- The Washington Times - Thursday, May 16, 2002

From combined dispatches
RAMALLAH, West Bank Yasser Arafat, responding to pressure at home and abroad to overhaul his government, yesterday said he had made mistakes and called for sweeping reforms and new elections.
But he gave few details and won only polite applause when he announced his plans to the Palestinian Legislative Council, a day after Israeli Prime Minister Ariel Sharon ruled out peace talks unless he cleaned up his "corrupt terror regime."
"It is the time for change and reform," Mr. Arafat said in a speech on the day Palestinians commemorate the "Nakba" (Catastrophe), the uprooting of hundreds of thousands of Palestinians in fighting as Israel was created in 1948.
"I call for a review of all our administrative, ministerial and security forces," Mr. Arafat, wearing his trademark military uniform and Arab headdress, told the lawmakers gathered in the West Bank city of Ramallah.
The United States and the European Union welcomed the statement but said they were looking for action from the Palestinian leader to fulfill his promises, which, if carried out, could push the stalled Middle East peace process forward.
Mr. Arafat said the struggle for a Palestinian state would continue and that peace remained his "strategic" goal.
But he reiterated calls for attacks on Israeli civilians to cease and, in a rare display of self-criticism, accepted blame for any mistakes made by the Palestinian leadership.
There was little expectation that Mr. Arafat would loosen his grip on power despite Mr. Sharon's efforts to sideline him, and some of the legislators said they had heard such promises before.
European Union foreign policy chief Javier Solana told the European Parliament that Mr. Arafat had told him he planned to hold legislative and local council elections by the fall.
Palestinian parliamentary Speaker Ahmed Korei said he expected the municipal elections before the end of this year and elections to the legislature at the start of next year.
Mr. Arafat's comments followed demands by Israel, Palestinians and the United States for change in the Palestinian Authority after years of failure to bring prosperity and charges of cronyism, corruption and inefficiency.
The White House said President Bush was looking for deeds from Mr. Arafat to follow his pledges.
"Yasser Arafat's words are positive. What is important, and what the president will await to see, is whether there is any action," spokesman Ari Fleischer told reporters.
Israel took a wait-and-see approach. "These words must be accompanied by an uncompromising fight against terrorism, by a consolidation of all Palestinian armed forces under a single central authority," Foreign Minister Shimon Peres said.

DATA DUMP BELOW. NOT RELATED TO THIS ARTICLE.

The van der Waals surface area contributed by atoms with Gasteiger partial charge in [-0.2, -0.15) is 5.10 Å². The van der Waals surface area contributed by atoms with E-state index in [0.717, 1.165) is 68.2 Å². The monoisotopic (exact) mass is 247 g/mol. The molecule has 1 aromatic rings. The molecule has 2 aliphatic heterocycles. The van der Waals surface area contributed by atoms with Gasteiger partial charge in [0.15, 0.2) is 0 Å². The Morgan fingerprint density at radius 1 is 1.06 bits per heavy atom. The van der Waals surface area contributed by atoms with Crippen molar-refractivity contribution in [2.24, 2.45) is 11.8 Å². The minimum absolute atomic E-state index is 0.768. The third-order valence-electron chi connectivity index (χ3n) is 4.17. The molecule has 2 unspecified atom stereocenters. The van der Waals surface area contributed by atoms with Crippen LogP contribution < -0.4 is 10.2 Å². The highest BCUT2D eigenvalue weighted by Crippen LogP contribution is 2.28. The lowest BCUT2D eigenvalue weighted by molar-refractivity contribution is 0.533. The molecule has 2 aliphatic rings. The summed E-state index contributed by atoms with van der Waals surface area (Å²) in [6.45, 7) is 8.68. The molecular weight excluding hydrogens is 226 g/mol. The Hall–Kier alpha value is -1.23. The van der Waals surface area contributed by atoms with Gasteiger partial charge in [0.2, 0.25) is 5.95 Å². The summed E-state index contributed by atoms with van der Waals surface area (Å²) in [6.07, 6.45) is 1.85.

Calls for change have grown more insistent since Israeli forces ended a 35-day siege of Mr. Arafat's Ramallah headquarters earlier this month after a major Israeli offensive across the West Bank.
"Our dream is real freedom and complete independence in the state of Palestine with Jerusalem as the capital. Whoever likes it or not, it is our aim to have that," Mr. Arafat said.
In Israel, the status of Jerusalem was among the topics at a heated debate between two top Labor party leaders at a convention yesterday.
Meeting at a seaside convention hall at a collective village north of Tel Aviv, the Labor leader, Defense Minister Binyamin Ben Eliezer, 65, and Haim Ramon, 52, a charismatic legislator and ex-Cabinet minister proposed conflicting views on peace with Palestinians. The two are competing for Labor's nomination to run for prime minister next year.
Speaking at the convention, Mr. Ben Eliezer endorsed a December 2000 plan by President Clinton, calling for an Israeli pullback from Gaza, virtually all of the West Bank and Arab neighborhoods of Jerusalem.
He said there should be a "special regime" for the city's disputed shrines, holy to Jews, Muslims and Christians, meaning that Israel would drop demands to be the sovereign there.
It was the most far-reaching proposal yet by any senior Israeli official regarding the division of Jerusalem. The deal offered to the Palestinians in July 2000 by Prime Minister Ehud Barak of Labor was similar to what Mr. Ben-Eliezer outlined yesterday, but Mr. Barak stopped short of giving up sovereignty over the Temple Mount, known to Muslims as Haram-as-Sharif.
Mr. Ramon proposed pulling out of all of Gaza and much of the West Bank, dismantling settlements and building a border fence.
Mr. Ramon's concept, called "unilateral separation," is gaining popularity in public opinion surveys, reflecting disillusionment with peace talks and disappointment with the military's inability to stop Palestinian attacks in Israel without a West Bank-Israel border.
The Labor meeting followed a convention of Mr. Sharon's Likud Party on Sunday, where Mr. Sharon suffered a humiliating defeat when delegates voted in favor of a proposal backed by his main rival Benjamin Netanyahu opposing the establishment of a Palestinian state.
Labor has long advocated far-reaching compromises with the Palestinians in exchange for peace.
In fresh violence, Palestinian officials said a 17-year-old was killed by Israeli tank fire in central Gaza. The Israeli army said its forces fired back after a mortar attack but denied they used tank shells.
Israeli troops backed by four tanks and an armored bulldozer, pushed 200 yards into a Palestinian-controlled sector of the southern Gaza Strip early yesterday and destroyed three houses, Palestinian security sources said.

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